You Think of a Line and You Bang It Up

March 27, 2024
Artist News, Fellowship

Provincetown, MA 

“I want to write about the people in my life in a way that shows how beautiful and complex they are,” says poet David Hutcheson. He runs to his kitchen to grab some honey.

Poet David Hutcheson: “All I had to do was show up and listen.” (Photo by Pat Kearns)
It’s 13 minutes till midnight on Brewster Street in Provincetown, and Hutcheson is reading his new poem, “Top-Siders.” The poem is about fishing with his father and brother — eating “cold fried chicken for breakfast in the marina dark” as diesel fuel’s “little rainbows/ rippled in the slip.” About how, once dawn broke, his father “seemed even quieter, suddenly drunk.” About the way his father would sing the word darlin’. Hutcheson reads: “the same song/ in my mouth whenever I call the dogs.”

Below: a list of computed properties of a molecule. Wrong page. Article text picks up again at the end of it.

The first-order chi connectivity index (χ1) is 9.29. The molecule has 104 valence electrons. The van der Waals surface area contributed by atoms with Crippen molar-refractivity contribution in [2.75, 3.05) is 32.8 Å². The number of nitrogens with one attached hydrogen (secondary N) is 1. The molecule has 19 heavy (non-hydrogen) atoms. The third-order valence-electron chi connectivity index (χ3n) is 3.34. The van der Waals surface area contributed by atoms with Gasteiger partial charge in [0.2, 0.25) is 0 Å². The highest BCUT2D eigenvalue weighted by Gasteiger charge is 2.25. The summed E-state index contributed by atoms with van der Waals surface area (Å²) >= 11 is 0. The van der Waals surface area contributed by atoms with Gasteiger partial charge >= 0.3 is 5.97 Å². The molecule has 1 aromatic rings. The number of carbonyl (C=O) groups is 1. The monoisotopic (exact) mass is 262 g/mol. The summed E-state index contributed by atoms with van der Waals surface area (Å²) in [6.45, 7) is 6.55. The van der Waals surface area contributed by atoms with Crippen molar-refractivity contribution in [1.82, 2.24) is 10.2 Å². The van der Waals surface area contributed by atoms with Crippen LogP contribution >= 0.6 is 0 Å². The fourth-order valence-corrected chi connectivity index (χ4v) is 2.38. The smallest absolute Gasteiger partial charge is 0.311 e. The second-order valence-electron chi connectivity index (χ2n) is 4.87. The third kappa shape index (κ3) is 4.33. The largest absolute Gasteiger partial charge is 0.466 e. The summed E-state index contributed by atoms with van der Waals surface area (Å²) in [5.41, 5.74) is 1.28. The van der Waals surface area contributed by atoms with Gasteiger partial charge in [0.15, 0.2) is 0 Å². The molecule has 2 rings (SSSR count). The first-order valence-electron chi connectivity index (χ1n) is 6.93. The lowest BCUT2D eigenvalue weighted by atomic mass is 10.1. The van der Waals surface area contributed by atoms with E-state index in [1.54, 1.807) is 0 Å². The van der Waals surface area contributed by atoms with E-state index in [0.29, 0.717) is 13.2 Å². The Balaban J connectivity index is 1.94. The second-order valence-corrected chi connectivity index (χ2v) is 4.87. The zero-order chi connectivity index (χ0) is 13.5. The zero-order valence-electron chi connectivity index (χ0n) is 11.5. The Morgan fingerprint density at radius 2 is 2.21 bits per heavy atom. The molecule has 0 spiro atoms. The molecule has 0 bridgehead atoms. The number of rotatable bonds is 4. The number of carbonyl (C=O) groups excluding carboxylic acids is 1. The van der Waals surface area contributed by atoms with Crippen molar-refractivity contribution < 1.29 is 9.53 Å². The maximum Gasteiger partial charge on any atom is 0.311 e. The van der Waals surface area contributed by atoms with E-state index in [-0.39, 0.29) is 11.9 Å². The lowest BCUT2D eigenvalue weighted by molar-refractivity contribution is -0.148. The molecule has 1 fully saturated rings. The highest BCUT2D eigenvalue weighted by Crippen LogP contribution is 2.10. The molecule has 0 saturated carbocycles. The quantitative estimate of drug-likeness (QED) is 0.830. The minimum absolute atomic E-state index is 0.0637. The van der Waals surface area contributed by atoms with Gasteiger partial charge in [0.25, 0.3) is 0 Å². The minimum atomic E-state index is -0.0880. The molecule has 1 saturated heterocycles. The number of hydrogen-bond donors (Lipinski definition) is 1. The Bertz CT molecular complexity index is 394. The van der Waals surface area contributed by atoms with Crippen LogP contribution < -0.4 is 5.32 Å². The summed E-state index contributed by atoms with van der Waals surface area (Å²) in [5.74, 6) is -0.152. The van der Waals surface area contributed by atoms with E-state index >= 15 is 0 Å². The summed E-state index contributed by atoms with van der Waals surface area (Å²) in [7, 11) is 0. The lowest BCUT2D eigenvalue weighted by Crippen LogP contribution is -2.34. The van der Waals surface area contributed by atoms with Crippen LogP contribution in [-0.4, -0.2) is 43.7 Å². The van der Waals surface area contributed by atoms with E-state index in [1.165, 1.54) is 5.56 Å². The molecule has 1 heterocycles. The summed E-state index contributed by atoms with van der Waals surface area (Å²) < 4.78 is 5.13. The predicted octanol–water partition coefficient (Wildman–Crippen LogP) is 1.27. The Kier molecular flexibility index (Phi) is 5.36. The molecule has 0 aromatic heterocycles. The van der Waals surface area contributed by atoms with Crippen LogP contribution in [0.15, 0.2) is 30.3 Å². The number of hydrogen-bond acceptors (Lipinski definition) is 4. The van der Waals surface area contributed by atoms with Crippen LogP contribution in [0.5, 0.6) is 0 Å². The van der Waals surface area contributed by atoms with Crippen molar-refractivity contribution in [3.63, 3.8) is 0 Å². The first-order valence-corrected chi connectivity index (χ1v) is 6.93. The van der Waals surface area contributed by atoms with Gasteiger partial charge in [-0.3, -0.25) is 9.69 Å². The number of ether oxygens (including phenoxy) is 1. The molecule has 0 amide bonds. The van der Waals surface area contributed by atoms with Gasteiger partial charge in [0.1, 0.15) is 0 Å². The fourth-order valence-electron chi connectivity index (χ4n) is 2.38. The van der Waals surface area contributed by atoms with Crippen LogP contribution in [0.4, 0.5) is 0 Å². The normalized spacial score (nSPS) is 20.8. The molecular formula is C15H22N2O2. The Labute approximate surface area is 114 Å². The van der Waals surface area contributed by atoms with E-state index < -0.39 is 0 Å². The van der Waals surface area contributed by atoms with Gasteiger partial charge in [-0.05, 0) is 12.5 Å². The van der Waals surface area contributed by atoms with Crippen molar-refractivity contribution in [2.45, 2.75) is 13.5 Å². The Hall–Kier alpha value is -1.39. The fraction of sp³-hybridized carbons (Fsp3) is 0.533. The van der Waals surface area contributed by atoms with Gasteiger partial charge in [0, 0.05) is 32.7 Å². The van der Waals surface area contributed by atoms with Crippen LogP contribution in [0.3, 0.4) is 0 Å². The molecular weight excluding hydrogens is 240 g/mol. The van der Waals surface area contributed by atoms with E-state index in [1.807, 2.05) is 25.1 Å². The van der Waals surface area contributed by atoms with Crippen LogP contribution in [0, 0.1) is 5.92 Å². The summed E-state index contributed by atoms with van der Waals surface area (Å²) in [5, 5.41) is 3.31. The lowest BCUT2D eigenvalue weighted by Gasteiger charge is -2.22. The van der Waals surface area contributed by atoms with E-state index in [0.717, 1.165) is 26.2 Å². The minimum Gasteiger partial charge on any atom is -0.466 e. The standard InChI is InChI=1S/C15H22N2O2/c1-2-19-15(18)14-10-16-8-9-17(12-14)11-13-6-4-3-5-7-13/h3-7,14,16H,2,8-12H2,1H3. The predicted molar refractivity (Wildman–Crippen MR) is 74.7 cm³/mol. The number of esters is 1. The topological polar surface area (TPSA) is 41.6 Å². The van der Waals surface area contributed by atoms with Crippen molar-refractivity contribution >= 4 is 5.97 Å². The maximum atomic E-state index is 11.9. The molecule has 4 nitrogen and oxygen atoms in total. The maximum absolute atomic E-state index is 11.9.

Poet David Hutcheson. Photo: Pat Kearns

Hutcheson’s father died two years ago from complications of alcohol abuse. “It’s something I’d seen coming for years but still couldn’t prepare myself for,” he says. “I started writing again the winter after my dad died. I hadn’t written poems since I quit drinking” — that was in 2019 — “and it was slow going at first. But by the summer I wrote a whole bunch, and it became easy. It was like there was nothing in my way anymore.”

Read the full article in The Provincetown Independent here

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